Life of a Tour Guide: How I Managed Myself when with Difficult Guests

Admittedly, after shifting my career into guiding tourists in the Philippines, I feared that I might have the worst behavior when I will be with difficult people, most especially to my clients – the tourists. Although we were trained, but not fully about personality wise, the psychological effect towards dealing with different people is beyond my control. I sure was not well-equipped with emotions in knowing and understanding each person’s behavior, character and attitude.

This kind of training is not adaptable mainly by theories, but by daily experiences with different people I meet along the way, may it be from local people I work with or with the guests I’m guiding. Each day delivers unique situation regardless of its location.

Imitating an Asian pose with the Belgian Ladies

It was at first difficult on my part, I have to understand and most of all be flexible to the people’s needs. I feed myself with the idea that I am a mediator of this tourism life, thus, I need to be adaptable. But, that being said, I did not force myself to become as one, instead, I embraced each moment in order for me to learn what and how does an adaptable person mean. Unconsciously, this kind of attitude just sets me to who I am today, it turns out that I am capable of being who I want to be.

How did I become myself when with difficult people?


Listening to the people I work with is the first thing I could advise. When I learned the difference between hearing and listening, I then knew how to open widely my ears that can hear and most importantly, my mind & heart that could understand the importance of listening. I keep on hearing about the difference of this but never have I taken seriously for work. This time, with the numerous situations I encountered, this words even in a very small detail, I mastered to shelter myself the importance of listening and the willingness to understand it each time.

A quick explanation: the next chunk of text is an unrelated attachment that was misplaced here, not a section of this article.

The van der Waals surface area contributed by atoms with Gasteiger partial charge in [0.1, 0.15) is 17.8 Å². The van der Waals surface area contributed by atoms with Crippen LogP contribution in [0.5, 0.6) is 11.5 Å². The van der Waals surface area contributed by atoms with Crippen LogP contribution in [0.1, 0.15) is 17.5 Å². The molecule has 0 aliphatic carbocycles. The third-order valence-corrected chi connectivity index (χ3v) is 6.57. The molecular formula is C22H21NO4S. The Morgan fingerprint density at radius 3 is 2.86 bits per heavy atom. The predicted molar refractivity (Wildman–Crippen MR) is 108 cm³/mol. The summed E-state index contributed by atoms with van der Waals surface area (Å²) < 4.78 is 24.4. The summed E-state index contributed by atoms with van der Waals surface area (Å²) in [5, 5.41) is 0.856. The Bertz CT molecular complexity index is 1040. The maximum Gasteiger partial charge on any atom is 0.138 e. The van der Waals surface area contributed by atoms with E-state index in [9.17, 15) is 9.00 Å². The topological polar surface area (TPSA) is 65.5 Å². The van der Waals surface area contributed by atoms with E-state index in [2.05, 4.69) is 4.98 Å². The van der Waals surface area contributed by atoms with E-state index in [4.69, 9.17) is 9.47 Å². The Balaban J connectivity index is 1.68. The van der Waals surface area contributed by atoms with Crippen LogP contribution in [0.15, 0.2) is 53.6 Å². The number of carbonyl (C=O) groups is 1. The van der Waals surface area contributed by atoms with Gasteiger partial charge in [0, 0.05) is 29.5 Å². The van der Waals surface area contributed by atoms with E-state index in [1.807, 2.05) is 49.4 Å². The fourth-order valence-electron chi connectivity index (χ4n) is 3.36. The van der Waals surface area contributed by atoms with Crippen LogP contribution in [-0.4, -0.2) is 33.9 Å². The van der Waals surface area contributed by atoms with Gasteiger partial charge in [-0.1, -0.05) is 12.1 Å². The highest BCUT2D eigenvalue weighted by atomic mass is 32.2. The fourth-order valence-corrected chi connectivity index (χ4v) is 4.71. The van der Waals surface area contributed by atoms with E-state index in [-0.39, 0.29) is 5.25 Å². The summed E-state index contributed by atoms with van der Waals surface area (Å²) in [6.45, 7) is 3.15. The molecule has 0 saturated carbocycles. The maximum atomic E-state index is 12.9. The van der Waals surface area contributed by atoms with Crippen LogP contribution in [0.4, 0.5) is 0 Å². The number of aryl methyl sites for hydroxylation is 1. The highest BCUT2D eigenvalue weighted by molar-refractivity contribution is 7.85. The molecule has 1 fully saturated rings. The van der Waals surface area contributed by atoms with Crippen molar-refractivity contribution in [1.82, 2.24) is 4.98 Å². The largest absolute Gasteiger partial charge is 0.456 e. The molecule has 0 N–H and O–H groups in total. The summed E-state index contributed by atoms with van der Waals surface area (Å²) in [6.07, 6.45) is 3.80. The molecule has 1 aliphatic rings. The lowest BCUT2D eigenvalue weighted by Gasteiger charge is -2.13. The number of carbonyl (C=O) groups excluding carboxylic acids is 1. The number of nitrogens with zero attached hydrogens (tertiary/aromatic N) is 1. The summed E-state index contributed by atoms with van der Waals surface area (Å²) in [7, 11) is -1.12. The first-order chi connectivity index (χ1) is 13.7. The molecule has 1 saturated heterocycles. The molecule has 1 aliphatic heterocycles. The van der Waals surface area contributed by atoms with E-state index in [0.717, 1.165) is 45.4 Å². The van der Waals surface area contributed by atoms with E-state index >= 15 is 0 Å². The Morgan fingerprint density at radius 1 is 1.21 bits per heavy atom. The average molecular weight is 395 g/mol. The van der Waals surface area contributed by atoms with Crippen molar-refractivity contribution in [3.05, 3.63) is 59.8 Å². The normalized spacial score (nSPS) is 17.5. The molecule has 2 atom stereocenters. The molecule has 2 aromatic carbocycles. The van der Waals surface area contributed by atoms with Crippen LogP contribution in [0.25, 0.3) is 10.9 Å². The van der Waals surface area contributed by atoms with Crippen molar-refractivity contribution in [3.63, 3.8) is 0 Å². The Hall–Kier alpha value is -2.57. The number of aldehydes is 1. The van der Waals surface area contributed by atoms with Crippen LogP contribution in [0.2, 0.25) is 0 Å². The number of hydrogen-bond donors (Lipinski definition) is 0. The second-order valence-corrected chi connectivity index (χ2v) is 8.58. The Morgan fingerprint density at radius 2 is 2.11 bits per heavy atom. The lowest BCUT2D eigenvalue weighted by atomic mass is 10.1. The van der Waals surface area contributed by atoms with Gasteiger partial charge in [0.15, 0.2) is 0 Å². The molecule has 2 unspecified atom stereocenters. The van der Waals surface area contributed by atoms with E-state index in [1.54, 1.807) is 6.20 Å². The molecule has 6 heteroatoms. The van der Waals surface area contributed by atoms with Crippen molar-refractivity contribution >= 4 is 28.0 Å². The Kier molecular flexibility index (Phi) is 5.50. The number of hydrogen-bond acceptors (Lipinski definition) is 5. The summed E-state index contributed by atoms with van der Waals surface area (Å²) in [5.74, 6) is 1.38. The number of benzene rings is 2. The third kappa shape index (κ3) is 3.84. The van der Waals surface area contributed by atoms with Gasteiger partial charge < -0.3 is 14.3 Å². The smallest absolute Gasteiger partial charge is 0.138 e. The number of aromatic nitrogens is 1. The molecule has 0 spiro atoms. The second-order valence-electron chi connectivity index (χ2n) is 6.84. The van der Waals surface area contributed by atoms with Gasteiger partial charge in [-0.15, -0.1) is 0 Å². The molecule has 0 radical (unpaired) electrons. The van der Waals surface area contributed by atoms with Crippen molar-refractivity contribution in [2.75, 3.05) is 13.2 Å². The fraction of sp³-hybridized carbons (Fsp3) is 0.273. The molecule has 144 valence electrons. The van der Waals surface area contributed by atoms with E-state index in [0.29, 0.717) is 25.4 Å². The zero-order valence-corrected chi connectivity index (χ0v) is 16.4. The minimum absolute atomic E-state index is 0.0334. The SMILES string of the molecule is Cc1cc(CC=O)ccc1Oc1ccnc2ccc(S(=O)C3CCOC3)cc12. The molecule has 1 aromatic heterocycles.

For instance, there are clients or guests who talk a lot and are as well, a vigorous researcher for the places they wanted to visit, a tour guide should be mindful of this. With this situation, it can make a tour guide feel as if the guests don’t really want the guide to guide them, the tendency is, the clients who murmur or talk a lot can sometimes lead to various complaints and worst is more arguments. This is where I am more sensitive in a positive way, I listen very carefully the clients so I would be able to know how to satisfy them fully of their needs and wants. For me, interrupting the guests would just mean disrespecting them, I learned the hard way to just hear the word the clients will say, and just talk whenever they give you the time to speak, which is the best time to share what I can suggest and what options should be taken.

Leading the tour with the bike.

Learn to Compromise!

"Compromise, according to google is an agreement or settlement of a dispute that is reached by each side making concessions."

I first started to work at an early age, “to compromise” became a good practice for work and reasonable observation came in. I managed to make it as a habit, it was a practice that grows positively on my part, but, when I work outside my field – as a tour guide, things changed more for a better “me” because of the experience that I learned.